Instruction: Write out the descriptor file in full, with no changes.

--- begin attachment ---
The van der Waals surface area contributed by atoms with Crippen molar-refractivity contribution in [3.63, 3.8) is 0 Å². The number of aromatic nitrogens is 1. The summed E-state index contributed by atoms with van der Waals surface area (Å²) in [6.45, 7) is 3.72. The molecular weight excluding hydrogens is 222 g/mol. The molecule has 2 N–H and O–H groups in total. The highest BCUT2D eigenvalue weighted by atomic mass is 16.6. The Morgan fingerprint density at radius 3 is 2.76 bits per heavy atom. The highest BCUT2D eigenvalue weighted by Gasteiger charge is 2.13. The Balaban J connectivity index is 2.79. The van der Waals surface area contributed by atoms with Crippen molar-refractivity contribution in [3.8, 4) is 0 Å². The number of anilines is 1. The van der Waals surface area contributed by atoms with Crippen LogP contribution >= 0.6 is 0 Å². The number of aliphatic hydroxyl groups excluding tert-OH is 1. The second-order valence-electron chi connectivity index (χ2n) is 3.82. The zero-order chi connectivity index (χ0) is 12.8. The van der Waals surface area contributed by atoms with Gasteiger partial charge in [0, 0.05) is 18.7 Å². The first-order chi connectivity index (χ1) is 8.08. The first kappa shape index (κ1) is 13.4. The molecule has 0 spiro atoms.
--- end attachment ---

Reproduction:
The van der Waals surface area contributed by atoms with Crippen molar-refractivity contribution in [3.63, 3.8) is 0 Å². The number of aromatic nitrogens is 1. The summed E-state index contributed by atoms with van der Waals surface area (Å²) in [6.45, 7) is 3.72. The molecular weight excluding hydrogens is 222 g/mol. The molecule has 2 N–H and O–H groups in total. The highest BCUT2D eigenvalue weighted by atomic mass is 16.6. The Morgan fingerprint density at radius 3 is 2.76 bits per heavy atom. The highest BCUT2D eigenvalue weighted by Gasteiger charge is 2.13. The Balaban J connectivity index is 2.79. The van der Waals surface area contributed by atoms with Crippen molar-refractivity contribution in [3.8, 4) is 0 Å². The number of anilines is 1. The van der Waals surface area contributed by atoms with Crippen LogP contribution >= 0.6 is 0 Å². The number of aliphatic hydroxyl groups excluding tert-OH is 1. The second-order valence-electron chi connectivity index (χ2n) is 3.82. The zero-order chi connectivity index (χ0) is 12.8. The van der Waals surface area contributed by atoms with Gasteiger partial charge in [0, 0.05) is 18.7 Å². The first-order chi connectivity index (χ1) is 8.08. The first kappa shape index (κ1) is 13.4. The molecule has 0 spiro atoms.